Take a walk down to the main plaza of San Miguel de Allende any evening and you can hear the classic sounds of mariachi music. Troupes stroll through the Jardin (as the main square and park in the center of town is called) offering to play. You can hire them to sing a romantic song to your spouse as you sit at one of the sidewalk restaurants. Groups of friends—perhaps who’ve had a few too many—might run through some classic ballads…if a bit off key. And I’ve even seen a mariachi band play a central role in a marriage proposal.
On Friday and Saturday nights it’s time to dance. That’s when wedding parties (San Miguel de Allende is a huge wedding destination spot for big-city Mexicans from around the country) spill into the streets with the sounds of banda (a fast-paced genre with plenty of brass and woodwind instruments and a driving beat).
Yes, San Miguel is alive with music, exuberant music of all genres.
The Teatro Angela Peralta is an opera house built in 1873 and continues to thrive with classical music, live theater, jazz, and more—there’s always something on the calendar. And every year around August, the Festival San Miguel welcomes string quartets, classical ensembles, pianists, and other musicians from around the world to the theater for a full month of performance.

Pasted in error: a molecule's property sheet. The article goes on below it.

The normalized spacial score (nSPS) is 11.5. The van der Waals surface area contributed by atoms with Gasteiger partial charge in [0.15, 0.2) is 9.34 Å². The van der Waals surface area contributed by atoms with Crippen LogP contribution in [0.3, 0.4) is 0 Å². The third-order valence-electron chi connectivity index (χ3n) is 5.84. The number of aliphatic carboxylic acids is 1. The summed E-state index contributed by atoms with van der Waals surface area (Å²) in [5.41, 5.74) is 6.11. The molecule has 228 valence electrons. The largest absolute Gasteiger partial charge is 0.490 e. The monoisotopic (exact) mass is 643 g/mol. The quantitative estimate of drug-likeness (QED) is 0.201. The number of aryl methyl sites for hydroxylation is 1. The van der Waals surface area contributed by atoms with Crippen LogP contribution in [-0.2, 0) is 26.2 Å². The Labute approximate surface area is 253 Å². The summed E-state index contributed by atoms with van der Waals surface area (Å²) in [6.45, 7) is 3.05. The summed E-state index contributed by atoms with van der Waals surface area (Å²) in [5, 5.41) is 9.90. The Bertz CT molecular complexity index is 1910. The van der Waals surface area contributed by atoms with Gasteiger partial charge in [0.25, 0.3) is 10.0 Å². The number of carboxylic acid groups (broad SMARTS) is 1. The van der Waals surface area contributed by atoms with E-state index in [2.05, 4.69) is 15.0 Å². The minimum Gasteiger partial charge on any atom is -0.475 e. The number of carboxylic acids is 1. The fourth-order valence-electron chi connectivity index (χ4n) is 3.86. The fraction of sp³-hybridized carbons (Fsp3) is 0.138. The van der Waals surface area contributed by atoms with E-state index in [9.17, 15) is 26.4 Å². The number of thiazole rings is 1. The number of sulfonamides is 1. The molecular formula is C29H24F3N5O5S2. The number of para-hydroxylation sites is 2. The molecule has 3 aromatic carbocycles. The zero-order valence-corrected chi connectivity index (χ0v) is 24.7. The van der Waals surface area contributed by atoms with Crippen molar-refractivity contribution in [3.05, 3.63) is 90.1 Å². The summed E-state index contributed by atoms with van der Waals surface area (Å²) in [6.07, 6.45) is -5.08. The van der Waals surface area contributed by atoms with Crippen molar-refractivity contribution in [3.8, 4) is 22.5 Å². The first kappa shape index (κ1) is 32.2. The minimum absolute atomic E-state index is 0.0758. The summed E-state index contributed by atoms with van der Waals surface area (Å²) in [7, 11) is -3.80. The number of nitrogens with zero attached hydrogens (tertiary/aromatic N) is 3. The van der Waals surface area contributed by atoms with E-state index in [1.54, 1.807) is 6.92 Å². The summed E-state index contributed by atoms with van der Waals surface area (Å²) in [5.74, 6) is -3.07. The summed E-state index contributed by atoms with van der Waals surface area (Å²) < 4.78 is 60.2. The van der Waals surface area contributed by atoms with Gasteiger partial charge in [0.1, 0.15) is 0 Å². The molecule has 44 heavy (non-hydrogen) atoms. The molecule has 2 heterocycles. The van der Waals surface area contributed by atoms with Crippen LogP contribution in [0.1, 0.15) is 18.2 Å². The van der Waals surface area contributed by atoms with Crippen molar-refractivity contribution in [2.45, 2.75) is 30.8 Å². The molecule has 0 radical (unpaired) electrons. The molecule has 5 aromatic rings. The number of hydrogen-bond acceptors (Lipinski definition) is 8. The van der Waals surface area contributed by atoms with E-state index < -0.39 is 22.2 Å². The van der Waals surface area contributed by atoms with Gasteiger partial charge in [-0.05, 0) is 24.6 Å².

The Biblioteca, an English and Spanish language library, arts center, and educational resource, has been a mainstay for years, with live music performance several days a week. They also have live theater and lectures in the on-site Teatro Santa Ana.
You’ll also find street performers wandering around the historic centro of San Miguel, offering songs for a small donation—some are better than others. It’s a nice appetizer as you head out to see a performance. And you don’t have to go to dedicated concert venue.
Many restaurants also have live music on offer. Try salsa and other Latin styles sung live at La Sirena Gorda. Latin music, with the audience welcome to dance, is a mainstay of many venues. You’ll also find hip jazz and acoustic guitar at Santos Crudoteca. There are piano bars too. The Italian restaurant Mama Mia has a good rooftop area with a bar and tables open to the night sky. There’s also karaoke night at several bars and restaurants—with a great mixed crowd of gringos and Mexicans.
Of course, it’s not just music to be enjoyed. Locals and expats express themselves in other ways.
Art galleries—presenting everything from whimsical takes on Mexican folklore to abstract pieces—can be found all over town. Working painters, sculptors, and more have been thriving here since the 1950s…which gives the town an artistic vibe. My wife and son are scheduled to take a metal sculpture class from a renowned local artist in a few weeks. And one of our favorite hangouts is Fabrica Aurora, an old textile factory transformed into a vast space for small individual artists galleries, interspersed with hip cafés and restaurants.
In San Miguel, you’ll also find a small indie movie theater, cultural centers, art schools…
Of course, San Miguel de Allende itself is art. As you walk down the streets you marvel at the architecture of the churches, with intricate stone carvings of religious scenes around the tall doorways. A private home might have an intricately carved wood door framed by bougainvillea with pink. Look up on a wall on a narrow street and you might see a painting or sculpture of a saint watching over the neighborhood.
And of course, with all the buildings in the historic center required to maintain historic standards, you almost have a feeling of stepping into a painting.
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